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You’ve undoubtedly heard about the growing number of commercial use cases for AI tools like ChatGPT as eager organizations seek productivity gains across functions ranging from IT and security, to marketing and HR. However, for business and security
leaders, these types of innovative, and perhaps even revolutionary technologies also pose new risks and challenges.
This piece examines legal risks along with financial and ethical challenges that ChatGPT and AI present for organizations leveraging these new tools.
At a legal level, there is an open question about who owns the code ChatGPT generates. Its terms and conditions are at play, but just as it is often not sufficient to claim ownership of employees
without having them specifically assign ownership as a work for hire, it may not be sufficient to assume code generated by an employee for a company is owned by that company.
Also, it is common for services to change their terms and conditions on a regular basis. What happens to code ownership if the terms and conditions change? Is it possible for the terms and conditions to change in a way that negatively impacts already-generated
code? Any major company’s license change can impact a significant number of existing businesses. It can certainly be possible to have a significant business impact from seemingly minor changes to ChatGPT terms and conditions.
As of this writing, ChatGPT can still be used for free to generate content for commercial purposes (albeit with limitations based on application usage). However, the obvious direct financial threat is ChatGPT changing its pricing model. This is something
already introduced by way of the ChatGPT Plus option which offers enhanced benefits to paid subscribers. While impossible for us to know how the pricing model will change overtime, as the usage cost increases, it becomes less advantageous to use ChatGPT
vs. hiring entry-level personnel. However, there is also the concern of valuation. If a startup chooses to leverage AI-generated code, will that negatively impact valuation in the same way using third-party code and, to a lesser extent, open source
We will not know the answers to these questions for quite some time.
AI systems work with training data. We are already seeing a large public discussion of the ethics of training AI models on the work of artists—usually, without direct compensation and almost always without any possibility of royalties—even
though the use of such AI can take commissions away from those artists. However, we haven’t even begun to scratch the surface of ethical issues with ChatGPT in business context.
If ChatGPT is used to generate policy and procedure documents, do we know the policies and procedures it uses as “inspiration” are properly licensed? What happens if a key phrase is replicated? Can that be used as evidence of copyright violation?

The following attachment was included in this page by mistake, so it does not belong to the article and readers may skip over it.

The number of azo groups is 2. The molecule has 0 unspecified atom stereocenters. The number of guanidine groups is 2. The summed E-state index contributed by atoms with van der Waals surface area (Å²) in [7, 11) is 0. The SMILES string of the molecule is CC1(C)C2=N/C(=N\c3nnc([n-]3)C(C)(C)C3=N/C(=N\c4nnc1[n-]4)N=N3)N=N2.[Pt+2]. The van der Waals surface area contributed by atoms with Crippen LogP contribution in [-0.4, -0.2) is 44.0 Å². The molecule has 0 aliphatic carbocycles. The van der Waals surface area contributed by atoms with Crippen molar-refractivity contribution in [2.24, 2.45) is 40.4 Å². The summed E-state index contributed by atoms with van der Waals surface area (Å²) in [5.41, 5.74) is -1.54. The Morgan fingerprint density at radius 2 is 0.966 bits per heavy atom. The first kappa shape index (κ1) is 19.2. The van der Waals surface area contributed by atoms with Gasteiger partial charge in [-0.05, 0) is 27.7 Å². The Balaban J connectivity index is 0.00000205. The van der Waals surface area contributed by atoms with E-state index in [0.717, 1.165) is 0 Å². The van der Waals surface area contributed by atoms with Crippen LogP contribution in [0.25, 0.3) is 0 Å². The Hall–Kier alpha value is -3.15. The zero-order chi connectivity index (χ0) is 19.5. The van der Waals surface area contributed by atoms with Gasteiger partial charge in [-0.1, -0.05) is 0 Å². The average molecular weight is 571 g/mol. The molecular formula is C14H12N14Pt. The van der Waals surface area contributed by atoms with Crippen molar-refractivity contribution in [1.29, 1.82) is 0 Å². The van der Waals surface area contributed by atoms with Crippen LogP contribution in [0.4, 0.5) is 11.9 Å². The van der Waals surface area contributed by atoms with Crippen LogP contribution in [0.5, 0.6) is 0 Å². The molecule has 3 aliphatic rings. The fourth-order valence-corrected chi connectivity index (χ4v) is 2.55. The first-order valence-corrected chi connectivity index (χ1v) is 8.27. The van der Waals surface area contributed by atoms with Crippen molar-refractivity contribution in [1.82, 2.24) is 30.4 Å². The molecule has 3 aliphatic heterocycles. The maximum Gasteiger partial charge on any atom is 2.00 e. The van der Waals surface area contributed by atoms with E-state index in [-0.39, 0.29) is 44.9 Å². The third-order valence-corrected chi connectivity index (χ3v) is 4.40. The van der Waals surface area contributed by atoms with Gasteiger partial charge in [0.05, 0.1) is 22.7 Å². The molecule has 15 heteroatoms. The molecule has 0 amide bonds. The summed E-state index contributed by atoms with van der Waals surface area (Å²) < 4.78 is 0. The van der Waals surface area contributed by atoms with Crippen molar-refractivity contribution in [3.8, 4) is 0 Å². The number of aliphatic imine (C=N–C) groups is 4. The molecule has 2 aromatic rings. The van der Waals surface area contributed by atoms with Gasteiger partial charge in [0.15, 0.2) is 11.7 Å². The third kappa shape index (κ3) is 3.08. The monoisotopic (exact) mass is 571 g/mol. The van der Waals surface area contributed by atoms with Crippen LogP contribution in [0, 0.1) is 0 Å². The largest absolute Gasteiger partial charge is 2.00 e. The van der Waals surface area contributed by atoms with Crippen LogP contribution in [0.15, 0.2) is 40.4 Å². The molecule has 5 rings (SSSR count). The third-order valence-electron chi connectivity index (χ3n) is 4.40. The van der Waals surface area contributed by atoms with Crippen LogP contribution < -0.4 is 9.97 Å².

What about the ethics of using AI-generated code? If the code generated includes implicit bias, who is at fault? ChatGPT provides an understandable, but not fully satisfactory, answer on this topic:
When exploring wider ranges, ChatGPT is a bit clearer, but it is obvious this view barely scratches the surface of widespread use of this technology.
At a practical level, it is important to consider the fundamental tradeoffs of any new technology. ChatGPT provides the ability to generate a significant amount of code, albeit at varying levels of quality. While quality will improve over time, there
is still a question of whether or not it can meet the quality level of a person (or dedicated AI system) who understands the business context in which it is operating. It is significantly cheaper to use than hiring human developers, but the cost benefit
analysis is entirely dependent on how long it takes your people to review, adjust, test and vet the generated code.
Much like we saw with the outsourcing of development to offshore resources many years ago, cheaper development does not always mean the entire program is less expensive or more efficient. The hidden costs can often be significantly higher than expected,
even by experienced professionals with significant knowledge in this space.
Looking a bit further ahead, constantly hiring and training entry-level programmers or security engineers can be a drain and the appeal of replacing that business process with automatic code generation is understandable. However, that is also the process
that creates experienced security professionals with enough cyber- and company-specific knowledge to troubleshoot problems and develop new features and functionality. In this example, how a CISO would retain top cybersecurity talent without a feeder pool remains to be seen.
To avoid legal and ethical concerns do not use the technology for anything (e.g., loan origination, etc.) that could be problematic in the near future. Wait for the courts to figure out the bigger issues before taking that risk.
Although reasonable efforts will be made to ensure the completeness and accuracy of the information contained in our blog posts, no liability can be accepted by IANS or our Faculty members for the results of any actions taken by individuals or firms in
connection with such information, opinions, or advice.
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